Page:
The origin, migration, evolution, and interaction of Polynesian populations as a whole, as well as focused examination of specific islands or archipelagoes (i.e., Rapanui [Easter Islanders], Marquesas Islands, etc.) have been the center of Pacific investigation for many years. The prehistoric Polynesians are a culturally, linguistically, and biologically distinct group of humans. As one of the most widely dispersed peoples of the earth, the Polynesians have excited extensive theorizing about their origins. For over 200 years, theories have been multitudinous, confusing, contradictory, and ranging from scholarly to charlatanic and even on the lunatic fringe (Bellwood, 1979). No progress was made into the question of Polynesian origins until serious archaeological investigations were conducted, with primary attention focused on the migration route by which the ancestral Polynesians reached the islands of the Pacific.
The development of an ancestral Polynesian society from a Lapita Cultural Complex (Green, 1976; Kirch, 1989), and the subsequent dispersal of Polynesian colonizers throughout the Eastern Pacific had been readily accepted by most authorities. The Lapita Cultural Complex was believed to have originated in mainland Southern China and dispersed to Taiwan circa 4000 BC, with further dispersal to Melanesia via the Philippines and the Indonesian Archipelago occurring circa 3000 BC (Bellwood, 1979; Suggs, 1960; Van Tilburg, 1994). Bellwood (1991) refined this hypothesis concerning Polynesian origins, suggesting that the Polynesians originated in a demic expansion of Austronesian-speaking agriculturists from the South China mainland, approximately 6,000 years ago, and spread successively to Taiwan, the Philippines, Eastern Indonesia, and then Melanesia, reaching Fiji by about 3,500 years ago. From Fiji, they dispersed through Somoa/Tonga into East Polynesia about 2,000 years ago (Burley and Dickinson, 2001). This scenario has also come to be known as the “express train to Polynesia” (Diamond, 1988).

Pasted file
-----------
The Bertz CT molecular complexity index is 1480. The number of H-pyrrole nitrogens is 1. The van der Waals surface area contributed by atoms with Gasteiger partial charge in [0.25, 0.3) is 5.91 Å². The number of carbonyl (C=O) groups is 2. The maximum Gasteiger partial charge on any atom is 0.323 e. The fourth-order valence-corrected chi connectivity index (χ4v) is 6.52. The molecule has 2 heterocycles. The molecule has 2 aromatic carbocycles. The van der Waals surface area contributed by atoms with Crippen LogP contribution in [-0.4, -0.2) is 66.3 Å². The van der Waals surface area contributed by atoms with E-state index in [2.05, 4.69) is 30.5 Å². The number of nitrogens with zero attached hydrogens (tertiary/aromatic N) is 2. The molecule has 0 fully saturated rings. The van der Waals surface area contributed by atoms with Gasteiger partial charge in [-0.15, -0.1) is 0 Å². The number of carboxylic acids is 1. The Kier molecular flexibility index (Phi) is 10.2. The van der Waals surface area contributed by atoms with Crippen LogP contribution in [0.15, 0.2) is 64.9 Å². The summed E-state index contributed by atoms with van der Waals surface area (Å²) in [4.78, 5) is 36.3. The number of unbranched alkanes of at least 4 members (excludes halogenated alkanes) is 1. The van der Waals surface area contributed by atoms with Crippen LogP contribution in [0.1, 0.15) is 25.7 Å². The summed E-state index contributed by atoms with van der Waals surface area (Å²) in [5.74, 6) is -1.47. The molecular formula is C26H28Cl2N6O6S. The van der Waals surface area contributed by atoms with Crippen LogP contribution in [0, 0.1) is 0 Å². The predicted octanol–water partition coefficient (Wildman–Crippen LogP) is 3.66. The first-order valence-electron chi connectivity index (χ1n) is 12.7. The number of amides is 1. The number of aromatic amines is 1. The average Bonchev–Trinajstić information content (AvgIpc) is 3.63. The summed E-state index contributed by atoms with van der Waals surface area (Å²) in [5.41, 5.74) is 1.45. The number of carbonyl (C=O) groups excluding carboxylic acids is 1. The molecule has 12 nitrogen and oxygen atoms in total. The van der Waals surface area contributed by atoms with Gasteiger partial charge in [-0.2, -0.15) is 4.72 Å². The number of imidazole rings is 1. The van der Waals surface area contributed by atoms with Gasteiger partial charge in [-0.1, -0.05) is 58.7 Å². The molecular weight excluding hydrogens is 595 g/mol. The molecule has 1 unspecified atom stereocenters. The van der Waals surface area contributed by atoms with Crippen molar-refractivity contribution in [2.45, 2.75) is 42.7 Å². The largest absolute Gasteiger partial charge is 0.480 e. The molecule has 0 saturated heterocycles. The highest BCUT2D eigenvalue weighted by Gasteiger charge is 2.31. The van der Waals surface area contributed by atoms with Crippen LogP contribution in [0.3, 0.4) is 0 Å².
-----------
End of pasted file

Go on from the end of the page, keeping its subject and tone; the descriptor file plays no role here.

Chromosomal and mitochondrial DNA research has provided much information regarding the origins of the Polynesians. Several nuclear DNA markers (α-globin gene cluster – chromosome 16p13.3; β-globin gene cluster – chromosome 11p15; phenylalinine hydroxylase gene – chromosome 12q22-q24.1; human leukocyte antigen) have been examined and have indicated a close relationship to populations of Southeast Asia (Hertzberg et al., 1991; Hill et al., 1987; Serjeantson, 1985; Serjeantson et al., 1987; Trent et al., 1988). Analysis of these DNA markers has also indicated no or limited relationship to the Melanesians.